DNA: Description, collection, storage, and future use

DNA—what is it? DNA is the genetic material in a person's cells that makes them unique. There are thousands of genes in each cheek cell which are made up of DNA. By studying DNA, scientists can discover what genes might cause young people to get germ cell tumors.

DNA—collection: The way we collect DNA from you is to have you spit into a sample collection cup that we will provide.

DNA—storage and future use: We will keep this DNA at our lab for a very long time in case there are things that we want to look at in the future that we haven't thought of yet. You can ask to have your DNA sample destroyed if you want to until 2019. After that we will not have your name and won't be able to tell which DNA sample is yours. If you turn 18 before 2019 we will contact you to ask if we may continue to keep your DNA sample at our lab.

What are the benefits of participating in the GaMETES Study?

There will be no direct benefit to you or your family. This research may help us understand why young people get germ cell tumors.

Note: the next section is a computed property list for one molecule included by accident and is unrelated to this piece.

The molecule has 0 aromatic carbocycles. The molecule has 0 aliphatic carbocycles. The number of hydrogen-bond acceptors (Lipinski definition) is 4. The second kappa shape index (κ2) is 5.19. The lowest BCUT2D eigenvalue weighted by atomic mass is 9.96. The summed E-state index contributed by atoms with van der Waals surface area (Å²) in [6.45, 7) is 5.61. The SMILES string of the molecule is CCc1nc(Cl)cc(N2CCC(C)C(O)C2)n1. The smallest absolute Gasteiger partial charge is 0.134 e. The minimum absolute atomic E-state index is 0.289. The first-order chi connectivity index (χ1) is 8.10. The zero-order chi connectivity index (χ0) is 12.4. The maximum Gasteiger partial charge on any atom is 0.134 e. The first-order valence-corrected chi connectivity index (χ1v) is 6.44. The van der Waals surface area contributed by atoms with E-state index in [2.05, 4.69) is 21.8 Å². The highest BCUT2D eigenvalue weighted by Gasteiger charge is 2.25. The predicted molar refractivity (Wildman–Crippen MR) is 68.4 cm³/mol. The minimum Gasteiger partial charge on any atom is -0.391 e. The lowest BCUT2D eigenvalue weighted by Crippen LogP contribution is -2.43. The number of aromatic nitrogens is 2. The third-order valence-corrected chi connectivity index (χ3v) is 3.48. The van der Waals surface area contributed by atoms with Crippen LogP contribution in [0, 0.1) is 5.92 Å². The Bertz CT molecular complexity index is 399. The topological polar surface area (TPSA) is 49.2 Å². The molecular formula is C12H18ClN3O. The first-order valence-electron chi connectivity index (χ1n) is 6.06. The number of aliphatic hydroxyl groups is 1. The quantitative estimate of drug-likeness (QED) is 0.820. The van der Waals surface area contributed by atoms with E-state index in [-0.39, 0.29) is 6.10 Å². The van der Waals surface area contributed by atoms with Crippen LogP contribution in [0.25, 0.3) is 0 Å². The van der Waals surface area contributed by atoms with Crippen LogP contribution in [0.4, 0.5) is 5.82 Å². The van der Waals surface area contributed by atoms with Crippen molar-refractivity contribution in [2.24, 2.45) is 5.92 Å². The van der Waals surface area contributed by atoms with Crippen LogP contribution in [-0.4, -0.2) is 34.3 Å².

Can I receive the study results?

Yes. Group results will be available a few years after the study is completed. When a member of the study staff calls, let her know that you would like to receive the study results.

When will the study results be available?

We expect to report the results of this study within a few years after the study is completed. No individual would ever be identified; all data are coded by identification numbers and only group results are presented.

How can I participate?

Contact our research team at 1-866-434-9879.

Sponsor: National Institutes of Health/National Cancer Institute